The Truth About Ear Infections: 6 Common Myths Every Parent Should Know
Ear infections are one of the most common infections that we treat here at Night Lite Pediatrics. But because ear infections are more common in children than adults, we often come across parents that are misinformed about the symptoms, treatments, and severity of an ear infection. So, we wanted to debunk six common myths regarding this topic with hopes that it will help bring some clarity the next time your little one has ear pain.
MYTH 1: All Children or Adolescents with Middle Ear Fluid Need To Be Treated With Antibiotics
ANSWER:NO Acute otitis media – AOM refers to acute infection of middle ear fluid; whereas, Middle ear effusion (MEE) or Otitis media with effusion (OME) refers to fluid in the middle ear cavity, which can happen after AOM or if there is dysfunction of the Eustachian tubes. Middle Ear Effusion occurs in both otitis media with effusion and AOM. MEE can be seen after antibiotic treatment of AOM, but it is not an indication for repeat antibiotic treatment unless it gets infected again. The importance of accurately diagnosing AOM cannot be overstated. Accurate diagnosis ensures appropriate treatment for children with AOM, which requires antibiotic therapy, while avoiding antibiotics in children with OME, where antibiotics are unnecessary. Ultimately, accurate diagnosis prevents overuse of antibiotics, which can lead to the development of resistant organisms.
MYTH 2: Children and Adolescents with confirmed Acute Otitis Media (Ear Infection) Must Be Treated With Antibiotics.
ANSWER: NO Roughly 80 percent of children with acute ear infections get better without antibiotic treatment. Also, studies show delaying antibiotic treatment with watchful waiting does not increase the likelihood of developing a severe illness. The clinician should either prescribe antibiotic therapy or offer observation with close follow-up based on joint decision-making with the parent(s)/caregiver for unilateral AOM in children six months to 23 months of age. During observation, steps must be put in place to ensure follow-up and to begin antibiotic therapy if the child worsens or fails to improve within 48 to 72 hours of ongoing symptoms. Gathering as much info on the tempo, severity, and duration of illness is also essential because a progressively or severely ill child is more likely to have a bacterial process that may not resolve right away. Starting an antibiotic is reasonable if your child is:
- Six months or younger and has a diagnosis of certain or suspected acute infection.
- Between the ages of six months and two years and has severe symptoms with a diagnosis of certain or suspected acute infection.
- Between the ages of two and twelve years and has severe symptoms with a diagnosis of certain acute infection.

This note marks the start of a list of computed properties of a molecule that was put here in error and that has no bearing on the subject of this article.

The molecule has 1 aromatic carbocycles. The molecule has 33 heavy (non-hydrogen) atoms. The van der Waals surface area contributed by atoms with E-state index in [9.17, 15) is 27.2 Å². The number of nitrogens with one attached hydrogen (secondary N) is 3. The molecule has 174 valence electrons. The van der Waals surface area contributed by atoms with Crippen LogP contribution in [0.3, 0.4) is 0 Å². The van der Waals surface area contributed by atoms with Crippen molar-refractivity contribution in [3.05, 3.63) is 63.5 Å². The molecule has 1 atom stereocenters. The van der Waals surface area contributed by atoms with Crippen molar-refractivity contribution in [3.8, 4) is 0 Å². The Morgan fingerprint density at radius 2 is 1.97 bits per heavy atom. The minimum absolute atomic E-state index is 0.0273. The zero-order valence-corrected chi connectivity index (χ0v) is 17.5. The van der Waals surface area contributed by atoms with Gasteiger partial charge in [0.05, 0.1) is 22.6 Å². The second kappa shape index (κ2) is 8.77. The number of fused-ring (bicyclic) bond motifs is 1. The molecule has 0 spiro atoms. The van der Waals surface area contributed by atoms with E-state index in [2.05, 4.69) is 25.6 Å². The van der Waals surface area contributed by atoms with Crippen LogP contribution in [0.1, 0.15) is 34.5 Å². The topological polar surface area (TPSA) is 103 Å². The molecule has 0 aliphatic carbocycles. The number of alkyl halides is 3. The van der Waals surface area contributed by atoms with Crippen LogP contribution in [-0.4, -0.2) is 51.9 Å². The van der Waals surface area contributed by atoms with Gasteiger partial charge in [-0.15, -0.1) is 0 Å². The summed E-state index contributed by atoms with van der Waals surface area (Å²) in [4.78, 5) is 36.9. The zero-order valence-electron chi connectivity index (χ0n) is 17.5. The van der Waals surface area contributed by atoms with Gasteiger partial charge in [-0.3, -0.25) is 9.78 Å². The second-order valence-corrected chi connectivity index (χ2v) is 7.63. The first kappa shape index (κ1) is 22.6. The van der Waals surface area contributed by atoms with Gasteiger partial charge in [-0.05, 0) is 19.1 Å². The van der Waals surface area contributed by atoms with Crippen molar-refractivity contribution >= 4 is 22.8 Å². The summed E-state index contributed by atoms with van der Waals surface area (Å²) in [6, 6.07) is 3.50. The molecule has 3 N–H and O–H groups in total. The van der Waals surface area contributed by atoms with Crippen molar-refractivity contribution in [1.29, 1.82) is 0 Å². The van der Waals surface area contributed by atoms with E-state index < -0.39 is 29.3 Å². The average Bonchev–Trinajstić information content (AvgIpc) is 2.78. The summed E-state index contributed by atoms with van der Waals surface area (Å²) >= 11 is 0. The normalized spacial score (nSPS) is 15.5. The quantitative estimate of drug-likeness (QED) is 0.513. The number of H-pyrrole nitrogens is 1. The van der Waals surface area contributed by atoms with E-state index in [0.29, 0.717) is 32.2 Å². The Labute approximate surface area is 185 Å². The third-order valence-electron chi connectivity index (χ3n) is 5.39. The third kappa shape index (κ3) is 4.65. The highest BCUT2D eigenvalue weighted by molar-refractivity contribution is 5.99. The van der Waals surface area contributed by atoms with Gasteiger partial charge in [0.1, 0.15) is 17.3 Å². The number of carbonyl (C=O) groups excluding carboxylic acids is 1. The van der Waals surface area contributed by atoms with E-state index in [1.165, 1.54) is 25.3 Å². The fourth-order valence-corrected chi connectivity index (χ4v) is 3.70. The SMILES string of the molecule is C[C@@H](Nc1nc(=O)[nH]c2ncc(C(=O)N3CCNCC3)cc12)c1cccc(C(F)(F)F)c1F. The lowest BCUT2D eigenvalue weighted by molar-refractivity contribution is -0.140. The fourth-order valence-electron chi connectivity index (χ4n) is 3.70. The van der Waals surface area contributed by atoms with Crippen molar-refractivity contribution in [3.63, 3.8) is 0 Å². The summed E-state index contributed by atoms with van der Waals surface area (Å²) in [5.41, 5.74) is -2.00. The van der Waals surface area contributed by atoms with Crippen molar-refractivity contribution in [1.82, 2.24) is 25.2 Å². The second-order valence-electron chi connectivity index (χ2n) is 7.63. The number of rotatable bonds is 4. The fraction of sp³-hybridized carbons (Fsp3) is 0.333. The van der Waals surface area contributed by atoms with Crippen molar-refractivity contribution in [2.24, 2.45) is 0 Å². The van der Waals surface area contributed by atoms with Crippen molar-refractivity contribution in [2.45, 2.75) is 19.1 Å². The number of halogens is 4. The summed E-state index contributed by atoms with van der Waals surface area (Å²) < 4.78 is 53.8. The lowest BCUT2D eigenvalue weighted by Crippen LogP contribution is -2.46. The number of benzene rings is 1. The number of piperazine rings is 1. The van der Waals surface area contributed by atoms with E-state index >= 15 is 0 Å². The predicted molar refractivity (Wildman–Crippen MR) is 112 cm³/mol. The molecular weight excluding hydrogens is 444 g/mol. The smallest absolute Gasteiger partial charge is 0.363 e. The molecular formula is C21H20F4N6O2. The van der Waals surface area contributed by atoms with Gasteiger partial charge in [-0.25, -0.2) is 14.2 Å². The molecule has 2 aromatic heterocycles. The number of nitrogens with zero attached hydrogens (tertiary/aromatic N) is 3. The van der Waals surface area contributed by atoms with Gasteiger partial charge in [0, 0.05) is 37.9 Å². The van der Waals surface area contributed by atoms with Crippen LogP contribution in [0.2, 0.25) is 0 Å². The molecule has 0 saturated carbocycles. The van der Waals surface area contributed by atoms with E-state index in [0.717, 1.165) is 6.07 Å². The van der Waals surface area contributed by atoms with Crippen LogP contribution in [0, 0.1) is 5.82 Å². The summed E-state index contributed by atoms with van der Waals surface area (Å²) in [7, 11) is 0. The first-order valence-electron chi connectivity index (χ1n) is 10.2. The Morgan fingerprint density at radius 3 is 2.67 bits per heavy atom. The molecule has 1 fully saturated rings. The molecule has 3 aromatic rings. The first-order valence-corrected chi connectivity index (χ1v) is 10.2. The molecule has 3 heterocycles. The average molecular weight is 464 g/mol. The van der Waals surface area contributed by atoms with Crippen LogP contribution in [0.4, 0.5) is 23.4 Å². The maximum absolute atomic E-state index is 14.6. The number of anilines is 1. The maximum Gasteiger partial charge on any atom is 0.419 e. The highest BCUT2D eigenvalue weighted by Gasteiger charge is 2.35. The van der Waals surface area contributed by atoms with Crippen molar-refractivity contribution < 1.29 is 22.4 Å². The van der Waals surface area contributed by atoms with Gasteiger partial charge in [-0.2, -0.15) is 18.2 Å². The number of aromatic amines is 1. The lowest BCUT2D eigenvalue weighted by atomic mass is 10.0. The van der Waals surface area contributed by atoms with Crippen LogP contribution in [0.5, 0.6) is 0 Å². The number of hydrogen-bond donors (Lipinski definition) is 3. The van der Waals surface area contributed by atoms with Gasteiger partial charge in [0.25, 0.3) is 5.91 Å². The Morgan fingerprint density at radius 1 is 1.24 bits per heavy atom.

- Severe symptoms defined as moderate or severe otalgia for at least 48 hours or temperature 39°C [102.2°F] or higher).
Myth 3: My Child’s Ear Infection Should Always Be Treated With Amoxicillin?
Answer: NO Here are some reasons to go with something different or stronger than Amoxicillin:
- If the fever and fussiness are not improving after 48-72 hours of an antibiotic, your child may need a stronger one.
- If amoxicillin has not worked two or three times in the past, then it’s OK to start with a stronger antibiotic for future infection.
- If your child has taken amoxicillin in the past 4 to 6 weeks, and then develops another ear infection, chances are that this infection is resistant and needs a stronger antibiotic
- If your child is allergic to amoxicillin
- If there is accompanying pink eye with discharge which increases the likelihood of bacteria (Non-Typeable Hemophilus influenza) which is commonly resistant to Amoxicillin.
MYTH 4: Most Ear Aches (Otalgia) Are Due To Middle Ear Infection:
ANSWER: NO Symptoms such as ear tugging or ear pain (otalgia), while often helpful in nonverbal children, may also indicate middle ear fluid without infection. Other symptoms such as irritation of or blisters on the eardrum may be due to a viral infection (Myringitis). Eustachian Tube (ET) dysfunction with decreased hearing is common in children with Allergic Rhinitis, Enlarged Adenoids especially after a plane ride or referred pain from a dental or throat problem. Ear Pain as a symptom should be distinguished from pain in the external canal due to otitis externa which results in pain on movement of the earlobe and inflammation of the ear canal usually without any systemic symptoms such as fever.
MYTH 5: Are Children’s Ear Infections Ever Serious?
ANSWER: Yes, But Rarely A severe or untreated infection can rupture your child’s eardrum. Ruptures don’t happen very often and heal quickly. Repeated ear infections or chronic MEE (middle ear fluid for months even without infection) can sometimes cause hearing loss and scarring. In rare cases, untreated ear infections lead to mastoiditis (a skull infection behind the ear) or meningitis. It is advised to follow up with your child’s doctor to make sure the infection has cleared up and that the eardrum is healing well.
MYTH 6: There Is No Way To Prevent Ear Infections- It Is One Of Those Common Things Every Kid Gets
Breastfeeding until at least 6 months is recommended to help prevent acute ear infections. Parents should also avoid “bottle propping” and eliminate your child’s exposure to secondhand smoke.
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